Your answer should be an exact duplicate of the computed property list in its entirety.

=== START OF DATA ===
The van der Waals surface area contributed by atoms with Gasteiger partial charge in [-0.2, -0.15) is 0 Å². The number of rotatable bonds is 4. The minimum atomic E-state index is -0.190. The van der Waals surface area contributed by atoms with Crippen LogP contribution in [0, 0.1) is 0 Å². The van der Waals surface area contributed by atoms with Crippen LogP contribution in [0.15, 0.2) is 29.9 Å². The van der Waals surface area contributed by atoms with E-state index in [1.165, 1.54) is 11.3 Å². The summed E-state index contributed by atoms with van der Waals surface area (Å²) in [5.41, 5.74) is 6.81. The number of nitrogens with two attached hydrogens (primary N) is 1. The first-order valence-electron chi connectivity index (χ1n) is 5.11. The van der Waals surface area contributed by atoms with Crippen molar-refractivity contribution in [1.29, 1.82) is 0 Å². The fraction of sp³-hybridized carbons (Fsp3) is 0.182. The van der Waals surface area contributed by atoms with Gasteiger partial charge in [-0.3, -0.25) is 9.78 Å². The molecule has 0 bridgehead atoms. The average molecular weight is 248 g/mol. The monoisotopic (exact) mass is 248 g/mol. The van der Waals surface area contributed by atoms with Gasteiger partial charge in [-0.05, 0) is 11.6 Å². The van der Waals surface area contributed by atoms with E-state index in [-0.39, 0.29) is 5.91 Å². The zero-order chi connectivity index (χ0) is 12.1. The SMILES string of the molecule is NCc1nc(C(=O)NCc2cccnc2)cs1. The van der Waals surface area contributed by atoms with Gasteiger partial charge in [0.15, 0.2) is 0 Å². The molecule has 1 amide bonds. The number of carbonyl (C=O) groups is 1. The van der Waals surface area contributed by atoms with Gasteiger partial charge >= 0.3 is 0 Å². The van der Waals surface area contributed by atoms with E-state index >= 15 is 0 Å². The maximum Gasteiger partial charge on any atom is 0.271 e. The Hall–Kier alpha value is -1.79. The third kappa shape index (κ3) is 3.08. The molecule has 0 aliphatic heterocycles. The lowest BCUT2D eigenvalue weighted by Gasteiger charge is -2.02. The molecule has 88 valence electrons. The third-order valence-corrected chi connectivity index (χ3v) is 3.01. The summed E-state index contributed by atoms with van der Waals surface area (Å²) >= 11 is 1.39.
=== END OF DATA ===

The van der Waals surface area contributed by atoms with Gasteiger partial charge in [-0.2, -0.15) is 0 Å². The number of rotatable bonds is 4. The minimum atomic E-state index is -0.190. The van der Waals surface area contributed by atoms with Crippen LogP contribution in [0, 0.1) is 0 Å². The van der Waals surface area contributed by atoms with Crippen LogP contribution in [0.15, 0.2) is 29.9 Å². The van der Waals surface area contributed by atoms with E-state index in [1.165, 1.54) is 11.3 Å². The summed E-state index contributed by atoms with van der Waals surface area (Å²) in [5.41, 5.74) is 6.81. The number of nitrogens with two attached hydrogens (primary N) is 1. The first-order valence-electron chi connectivity index (χ1n) is 5.11. The van der Waals surface area contributed by atoms with Crippen molar-refractivity contribution in [1.29, 1.82) is 0 Å². The fraction of sp³-hybridized carbons (Fsp3) is 0.182. The van der Waals surface area contributed by atoms with Gasteiger partial charge in [-0.3, -0.25) is 9.78 Å². The molecule has 0 bridgehead atoms. The average molecular weight is 248 g/mol. The monoisotopic (exact) mass is 248 g/mol. The van der Waals surface area contributed by atoms with Gasteiger partial charge in [-0.05, 0) is 11.6 Å². The van der Waals surface area contributed by atoms with E-state index in [-0.39, 0.29) is 5.91 Å². The zero-order chi connectivity index (χ0) is 12.1. The SMILES string of the molecule is NCc1nc(C(=O)NCc2cccnc2)cs1. The van der Waals surface area contributed by atoms with Gasteiger partial charge in [0.15, 0.2) is 0 Å². The molecule has 1 amide bonds. The number of carbonyl (C=O) groups is 1. The van der Waals surface area contributed by atoms with Gasteiger partial charge >= 0.3 is 0 Å². The van der Waals surface area contributed by atoms with E-state index >= 15 is 0 Å². The maximum Gasteiger partial charge on any atom is 0.271 e. The Hall–Kier alpha value is -1.79. The third kappa shape index (κ3) is 3.08. The molecule has 0 aliphatic heterocycles. The lowest BCUT2D eigenvalue weighted by Gasteiger charge is -2.02. The molecule has 88 valence electrons. The third-order valence-corrected chi connectivity index (χ3v) is 3.01. The summed E-state index contributed by atoms with van der Waals surface area (Å²) >= 11 is 1.39.